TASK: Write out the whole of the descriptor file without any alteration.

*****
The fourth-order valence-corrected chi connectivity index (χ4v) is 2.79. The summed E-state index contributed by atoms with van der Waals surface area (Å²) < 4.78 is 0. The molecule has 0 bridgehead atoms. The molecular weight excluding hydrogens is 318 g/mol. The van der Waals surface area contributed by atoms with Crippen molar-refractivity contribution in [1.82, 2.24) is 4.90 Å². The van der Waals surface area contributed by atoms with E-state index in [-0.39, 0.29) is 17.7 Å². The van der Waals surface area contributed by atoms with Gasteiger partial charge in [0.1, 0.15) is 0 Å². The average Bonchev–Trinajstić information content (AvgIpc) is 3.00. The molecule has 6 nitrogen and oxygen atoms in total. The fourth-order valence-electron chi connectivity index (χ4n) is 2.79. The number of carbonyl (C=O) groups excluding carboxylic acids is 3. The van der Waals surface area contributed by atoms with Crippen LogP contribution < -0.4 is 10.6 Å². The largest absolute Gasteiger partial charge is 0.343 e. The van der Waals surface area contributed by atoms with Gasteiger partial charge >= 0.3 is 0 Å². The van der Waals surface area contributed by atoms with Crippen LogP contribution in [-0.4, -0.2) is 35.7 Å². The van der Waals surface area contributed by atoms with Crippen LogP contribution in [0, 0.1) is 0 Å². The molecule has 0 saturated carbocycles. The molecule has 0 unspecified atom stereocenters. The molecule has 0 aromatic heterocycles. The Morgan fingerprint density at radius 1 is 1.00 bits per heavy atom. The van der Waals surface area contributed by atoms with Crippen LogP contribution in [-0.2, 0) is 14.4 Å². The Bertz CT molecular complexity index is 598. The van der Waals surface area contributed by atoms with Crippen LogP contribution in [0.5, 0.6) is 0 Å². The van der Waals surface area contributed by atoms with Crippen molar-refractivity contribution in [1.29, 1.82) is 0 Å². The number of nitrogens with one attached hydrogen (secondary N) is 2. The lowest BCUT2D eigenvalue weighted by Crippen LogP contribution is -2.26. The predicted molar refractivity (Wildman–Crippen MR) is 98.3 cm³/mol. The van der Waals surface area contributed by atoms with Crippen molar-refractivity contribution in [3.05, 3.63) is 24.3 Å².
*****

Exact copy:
The fourth-order valence-corrected chi connectivity index (χ4v) is 2.79. The summed E-state index contributed by atoms with van der Waals surface area (Å²) < 4.78 is 0. The molecule has 0 bridgehead atoms. The molecular weight excluding hydrogens is 318 g/mol. The van der Waals surface area contributed by atoms with Crippen molar-refractivity contribution in [1.82, 2.24) is 4.90 Å². The van der Waals surface area contributed by atoms with E-state index in [-0.39, 0.29) is 17.7 Å². The van der Waals surface area contributed by atoms with Gasteiger partial charge in [0.1, 0.15) is 0 Å². The average Bonchev–Trinajstić information content (AvgIpc) is 3.00. The molecule has 6 nitrogen and oxygen atoms in total. The fourth-order valence-electron chi connectivity index (χ4n) is 2.79. The number of carbonyl (C=O) groups excluding carboxylic acids is 3. The van der Waals surface area contributed by atoms with Crippen LogP contribution < -0.4 is 10.6 Å². The largest absolute Gasteiger partial charge is 0.343 e. The van der Waals surface area contributed by atoms with Gasteiger partial charge >= 0.3 is 0 Å². The van der Waals surface area contributed by atoms with Crippen LogP contribution in [-0.4, -0.2) is 35.7 Å². The van der Waals surface area contributed by atoms with Crippen LogP contribution in [0, 0.1) is 0 Å². The molecule has 0 saturated carbocycles. The molecule has 0 unspecified atom stereocenters. The molecule has 0 aromatic heterocycles. The Morgan fingerprint density at radius 1 is 1.00 bits per heavy atom. The van der Waals surface area contributed by atoms with Crippen LogP contribution in [-0.2, 0) is 14.4 Å². The Bertz CT molecular complexity index is 598. The van der Waals surface area contributed by atoms with Crippen LogP contribution in [0.5, 0.6) is 0 Å². The van der Waals surface area contributed by atoms with Crippen molar-refractivity contribution in [1.29, 1.82) is 0 Å². The number of nitrogens with one attached hydrogen (secondary N) is 2. The lowest BCUT2D eigenvalue weighted by Crippen LogP contribution is -2.26. The predicted molar refractivity (Wildman–Crippen MR) is 98.3 cm³/mol. The van der Waals surface area contributed by atoms with Crippen molar-refractivity contribution in [3.05, 3.63) is 24.3 Å².